Prior to the IMpassion130 readout, 2 PARP inhibitors, olaparib (Lynparza) and talazoparib (Talzenna), were approved by the FDA in January 2018 and October 2018, respectively, for select patients with BRCA-mutant breast cancer. Olaparib is specifically indicated for those with germline BRCA-positive, HER2-negative metastatic breast cancer who have previously received chemotherapy; talazoparib is approved for patients with deleterious or suspected deleterious germline BRCA-mutated, HER2-negative locally advanced or metastatic disease.
In an interview with OncLive® during the 2019 State of the Science Summit™ on Breast Cancer, Traina, a medical oncologist at Memorial Sloan Kettering Cancer Center, discussed emerging therapies for the management of metastatic TNBC.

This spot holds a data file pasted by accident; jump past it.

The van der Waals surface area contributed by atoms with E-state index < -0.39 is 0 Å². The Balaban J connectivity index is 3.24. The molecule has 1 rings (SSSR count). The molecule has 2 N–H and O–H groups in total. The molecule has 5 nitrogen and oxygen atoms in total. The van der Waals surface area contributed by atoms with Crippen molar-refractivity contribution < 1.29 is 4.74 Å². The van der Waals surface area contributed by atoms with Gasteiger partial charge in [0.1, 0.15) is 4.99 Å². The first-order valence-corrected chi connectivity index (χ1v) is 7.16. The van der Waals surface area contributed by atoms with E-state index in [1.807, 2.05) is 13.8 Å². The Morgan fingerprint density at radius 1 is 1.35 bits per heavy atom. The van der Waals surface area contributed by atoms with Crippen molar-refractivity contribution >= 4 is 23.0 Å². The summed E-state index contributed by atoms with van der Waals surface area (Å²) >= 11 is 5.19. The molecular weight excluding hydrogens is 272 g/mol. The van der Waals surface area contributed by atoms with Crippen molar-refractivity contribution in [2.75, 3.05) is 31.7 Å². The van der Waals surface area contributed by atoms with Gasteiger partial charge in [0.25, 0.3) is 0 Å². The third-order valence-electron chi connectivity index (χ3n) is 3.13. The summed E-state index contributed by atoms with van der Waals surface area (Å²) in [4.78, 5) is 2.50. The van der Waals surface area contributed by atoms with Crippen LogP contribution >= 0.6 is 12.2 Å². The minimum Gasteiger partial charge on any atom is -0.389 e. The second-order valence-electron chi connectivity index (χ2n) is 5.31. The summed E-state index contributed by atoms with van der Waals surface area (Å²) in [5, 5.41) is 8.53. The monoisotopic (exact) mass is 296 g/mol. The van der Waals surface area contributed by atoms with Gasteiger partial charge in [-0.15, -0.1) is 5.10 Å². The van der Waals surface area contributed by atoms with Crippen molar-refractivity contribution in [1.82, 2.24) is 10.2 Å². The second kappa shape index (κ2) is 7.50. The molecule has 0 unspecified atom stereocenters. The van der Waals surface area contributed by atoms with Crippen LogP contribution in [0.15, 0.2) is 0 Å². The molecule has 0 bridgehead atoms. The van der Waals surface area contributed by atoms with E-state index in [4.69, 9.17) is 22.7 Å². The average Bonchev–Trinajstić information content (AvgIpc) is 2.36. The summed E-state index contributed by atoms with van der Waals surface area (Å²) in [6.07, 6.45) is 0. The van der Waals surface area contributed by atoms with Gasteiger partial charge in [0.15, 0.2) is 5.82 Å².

OncLive: How has the addition of immunotherapy changed metastatic TNBC treatment?
Traina: The IMpassion130 trial was presented about 1 year ago. The FDA approved the use of atezolizumab in patients with PD-L1—positive, metastatic TNBC based on the advantage seen in PFS for women who received atezolizumab in combination with nab-paclitaxel in the first-line setting.
The improvement in PFS was compelling, but what was most intriguing was the suggestion of an improvement in OS for the subset of women who had PD-L1—positive tumors. I should make a note that PD-L1 positivity was defined using the VENTANA PD-L1 (SP142) assay as ≥1% staining in the immune cells. That is a different definition and a unique assay compared with what we may be familiar with from other solid tumors.
How are ADCs being explored in this space?
We are familiar with the use of ADCs—more typically in the HER2-positive space. Agents such as ado-trastuzumab emtansine (T-DM1; Kadcyla) for example, have changed the landscape of the management of metastatic, and now even early-stage, HER2-positive breast cancer.